UBC Theses and Dissertations
Evaluating farm hedgerows for their climate change mitigation potential in the lower Fraser River delta of British Columbia Thiel, Bryanna
Hedgerows have potential to help mitigate greenhouse gas emissions from agricultural activities by sequestrating carbon in woody biomass and in soil. In the Fraser Valley of British Columbia, a hedgerow stewardship program supports farmers to plant hedgerows to create habitat for biodiversity conservation and to improve ecosystem services, but it is unclear how much hedgerows contribute to climate change mitigation. This study evaluated components of the mitigation potential of two types of hedgerows, those planted by the stewardship program, and those that are remnant in the region. We quantified the carbon stored in woody biomass and soil, and greenhouse gas emissions of these two hedgerow types relative to neighbouring production fields used for cultivation of annual crops. There was no significant difference in the biomass carbon in the two hedgerow types despite age differences. Woody vegetation species diversity was significantly greater in planted hedgerows than remnant hedgerows for richness, Shannon, and Simpson measures. Planted hedgerows stored greater soil carbon than remnant hedgerows to 1.2 t m-² standard soil mass. Soil carbon was significantly correlated with the Shannon, and Simpson diversity of the hedgerow shrubs and trees indicating that planting a diversity of woody species likely has a positive effect on the mitigation potential of hedgerows on farmland. Carbon dioxide, nitrous oxide, and methane effluxes from soil, measured bi-monthly for one year indicate that the mitigation potential is not straightforward. For the 6-month production and non-production seasons, carbon dioxide was significantly greater in hedgerows than production fields. Relative emissions, emissions from hedgerows relative to their neighbouring production fields, from planted hedgerows were significantly greater than remnant hedgerows. For the 6-month production season, nitrous oxide emissions were significantly lower in hedgerows than productions fields, while no difference were observed in the non-production season or between hedgerow types. No significant differences were observed between seasons or hedgerow types for methane fluxes. These findings suggest that planting hedgerows may be an important management option to store carbon on agricultural land in the Fraser River delta relative to remnant hedgerows, but their net impact on climate change mitigation is still unclear.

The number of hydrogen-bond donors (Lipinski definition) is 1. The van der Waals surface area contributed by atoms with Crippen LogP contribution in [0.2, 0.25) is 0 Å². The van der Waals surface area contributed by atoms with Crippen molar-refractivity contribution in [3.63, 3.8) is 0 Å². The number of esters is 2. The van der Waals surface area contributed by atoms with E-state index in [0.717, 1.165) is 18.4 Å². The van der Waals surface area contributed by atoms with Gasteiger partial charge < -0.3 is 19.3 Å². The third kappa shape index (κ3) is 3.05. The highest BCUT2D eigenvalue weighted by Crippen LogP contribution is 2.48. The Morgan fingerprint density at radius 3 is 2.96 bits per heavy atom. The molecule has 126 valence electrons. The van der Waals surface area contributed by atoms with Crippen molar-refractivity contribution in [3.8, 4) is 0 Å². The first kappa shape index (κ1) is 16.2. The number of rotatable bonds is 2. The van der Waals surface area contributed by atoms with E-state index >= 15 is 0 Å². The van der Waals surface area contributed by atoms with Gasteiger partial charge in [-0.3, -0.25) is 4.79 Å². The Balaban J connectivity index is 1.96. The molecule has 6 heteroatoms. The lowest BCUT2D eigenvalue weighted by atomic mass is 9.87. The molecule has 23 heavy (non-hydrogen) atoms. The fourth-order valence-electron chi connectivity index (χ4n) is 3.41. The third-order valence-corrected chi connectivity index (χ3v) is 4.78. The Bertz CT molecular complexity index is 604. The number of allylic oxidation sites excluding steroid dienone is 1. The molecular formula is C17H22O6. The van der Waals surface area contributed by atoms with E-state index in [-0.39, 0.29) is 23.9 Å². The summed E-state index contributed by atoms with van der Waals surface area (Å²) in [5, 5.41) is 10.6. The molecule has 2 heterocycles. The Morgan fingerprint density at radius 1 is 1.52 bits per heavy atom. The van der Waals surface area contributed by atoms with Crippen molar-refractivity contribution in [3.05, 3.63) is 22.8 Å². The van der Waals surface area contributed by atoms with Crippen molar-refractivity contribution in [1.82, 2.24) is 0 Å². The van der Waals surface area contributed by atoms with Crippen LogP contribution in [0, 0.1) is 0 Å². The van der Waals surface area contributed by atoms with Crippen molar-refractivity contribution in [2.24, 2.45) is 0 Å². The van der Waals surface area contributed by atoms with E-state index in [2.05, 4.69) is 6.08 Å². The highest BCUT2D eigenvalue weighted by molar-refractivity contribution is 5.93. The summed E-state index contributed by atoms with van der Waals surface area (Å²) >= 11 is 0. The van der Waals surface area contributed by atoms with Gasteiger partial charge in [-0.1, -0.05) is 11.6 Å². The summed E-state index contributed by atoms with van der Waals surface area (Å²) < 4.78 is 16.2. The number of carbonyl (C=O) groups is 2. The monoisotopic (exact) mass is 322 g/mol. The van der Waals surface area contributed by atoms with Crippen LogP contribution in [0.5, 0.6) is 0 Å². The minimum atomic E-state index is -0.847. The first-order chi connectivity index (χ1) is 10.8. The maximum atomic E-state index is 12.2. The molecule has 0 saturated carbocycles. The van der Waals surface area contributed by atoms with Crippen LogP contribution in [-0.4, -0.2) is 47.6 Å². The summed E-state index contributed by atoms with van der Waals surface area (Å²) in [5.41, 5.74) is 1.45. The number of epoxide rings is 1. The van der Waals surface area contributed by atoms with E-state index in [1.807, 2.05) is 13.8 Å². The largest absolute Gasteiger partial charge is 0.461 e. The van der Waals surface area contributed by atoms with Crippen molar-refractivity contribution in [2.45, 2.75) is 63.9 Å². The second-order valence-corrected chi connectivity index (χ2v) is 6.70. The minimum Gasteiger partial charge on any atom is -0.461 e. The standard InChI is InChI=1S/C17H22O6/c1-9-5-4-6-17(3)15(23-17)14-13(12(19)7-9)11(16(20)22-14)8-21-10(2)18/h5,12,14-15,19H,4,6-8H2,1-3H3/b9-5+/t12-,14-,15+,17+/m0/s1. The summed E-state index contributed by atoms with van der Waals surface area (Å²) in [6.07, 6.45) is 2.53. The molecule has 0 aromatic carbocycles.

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Attribution-NonCommercial-NoDerivs 2.5 Canada